Based on comparisons between the surveys’ detection efficiency, the probability of microlensing events, and the expected amount of lensing caused by planets and stars, the team concluded that these planetary lenses were everywhere. “There are statistical uncertainties in the analysis,” says Bennett, a member of the MOA consortium. “Four hundred billion planets is probably a good lower limit.”
But not everyone is convinced. Despite careful work by the authors, it’s still possible the objects detected are just very far from their stars, that they’re brown dwarfs (a type of low-mass pseudo-star that failed to ignite nuclear burning in its core), or that the galactic population estimates are off.
Since 2011, though, MOA has been hard at work analyzing larger data sets and refining estimates for how many free-floating planets populate the Milky Way. So far, Bennett says, new estimates appear to support the original finding that these rogue planets are really common. And, there are hints that we may soon be able to find smaller, untethered planets about the mass of Neptune – much too small to be mistaken for a failed star.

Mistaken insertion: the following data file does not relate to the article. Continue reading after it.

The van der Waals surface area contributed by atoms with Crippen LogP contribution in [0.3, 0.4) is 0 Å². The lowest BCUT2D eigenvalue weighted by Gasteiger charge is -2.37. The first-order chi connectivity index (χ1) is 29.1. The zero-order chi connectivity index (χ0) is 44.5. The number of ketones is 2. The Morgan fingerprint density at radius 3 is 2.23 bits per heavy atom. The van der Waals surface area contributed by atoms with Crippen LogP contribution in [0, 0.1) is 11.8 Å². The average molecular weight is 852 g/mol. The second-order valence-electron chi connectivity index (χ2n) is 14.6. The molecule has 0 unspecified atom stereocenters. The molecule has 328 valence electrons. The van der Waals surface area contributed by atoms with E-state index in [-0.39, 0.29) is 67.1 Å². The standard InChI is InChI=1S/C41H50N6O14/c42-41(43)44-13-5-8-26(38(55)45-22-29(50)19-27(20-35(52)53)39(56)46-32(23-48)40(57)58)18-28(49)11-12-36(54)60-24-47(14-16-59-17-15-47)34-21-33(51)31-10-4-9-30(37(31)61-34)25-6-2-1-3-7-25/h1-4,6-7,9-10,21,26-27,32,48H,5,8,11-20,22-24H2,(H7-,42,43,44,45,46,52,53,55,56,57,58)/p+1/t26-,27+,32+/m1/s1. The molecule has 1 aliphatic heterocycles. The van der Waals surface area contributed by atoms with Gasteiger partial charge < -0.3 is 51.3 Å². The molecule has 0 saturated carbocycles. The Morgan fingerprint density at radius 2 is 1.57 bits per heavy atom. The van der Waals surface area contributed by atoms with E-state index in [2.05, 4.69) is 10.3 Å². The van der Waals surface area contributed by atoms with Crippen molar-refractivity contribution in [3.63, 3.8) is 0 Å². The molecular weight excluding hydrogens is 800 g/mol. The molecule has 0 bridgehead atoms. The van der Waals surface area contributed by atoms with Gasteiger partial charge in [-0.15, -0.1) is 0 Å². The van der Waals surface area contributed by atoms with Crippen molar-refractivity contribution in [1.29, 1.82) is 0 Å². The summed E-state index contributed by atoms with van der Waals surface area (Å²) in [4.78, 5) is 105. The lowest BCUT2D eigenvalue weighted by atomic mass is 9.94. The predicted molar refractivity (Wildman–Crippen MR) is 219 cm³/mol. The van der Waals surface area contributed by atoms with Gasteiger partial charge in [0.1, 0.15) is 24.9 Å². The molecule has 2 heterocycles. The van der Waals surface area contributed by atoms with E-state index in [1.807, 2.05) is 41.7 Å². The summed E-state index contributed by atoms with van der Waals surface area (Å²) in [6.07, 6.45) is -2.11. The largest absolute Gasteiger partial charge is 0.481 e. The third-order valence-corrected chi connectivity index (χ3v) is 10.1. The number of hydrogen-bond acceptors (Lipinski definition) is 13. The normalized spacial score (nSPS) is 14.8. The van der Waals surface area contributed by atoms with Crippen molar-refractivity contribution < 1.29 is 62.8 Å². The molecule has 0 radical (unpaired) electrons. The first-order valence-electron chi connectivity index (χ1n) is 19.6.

Now, about those chaotic early years. Astronomers suspect that many free-floating planets are wandering through interstellar space because they’ve been kicked out of their home stellar systems. This process tends to happen early in a system’s history, says astrophysicist Greg Laughlin of the University of California, Santa Cruz. As planets in young systems settle into their orbits, their gravitational jostling can end up sending a sibling or two into space.
It’s possible that something like this happened in our solar system. Theories describing the early solar system don’t really work unless a fifth giant planet – another Uranus or Neptune – were present at the start (one of the problems with these models is that Earth sometimes ends up running into Venus, which we know didn’t happen). Later, as the planets begin to migrate, that fifth giant is kicked out of the solar system and sent flying into space.
Where it is now is anyone’s guess. “The damn thing could be half-way across the galaxy, for all we know,” says Konstantin Batygin, a post-doc at the Harvard-Smithsonian Center for Astrophysics.
Ok. What about the second part of Tyson’s quote? Could these worlds really have molten cores and subsurface oceans?
Perhaps surprisingly, the answer is yes. This part of the narrative echoes a paper published in 1999 by Caltech planetary scientist David Stevenson, who considered how Earth-mass planets cast from their solar systems might fare in outer space. Stevenson suggests that if these planets retained a hydrogen atmosphere, they could stay warm enough to have liquid water on their surface. A subsurface ocean could be present even without an atmosphere. And, larger planets are generally warmer than smaller planets, says Stevenson, who calculated that a cast-off Jupiter would only cool by about 15 Kelvin at its surface.
Let’s hope there are critters — preferably plesiosaurs or laser sharks — swimming in those rogue, subsurface seas.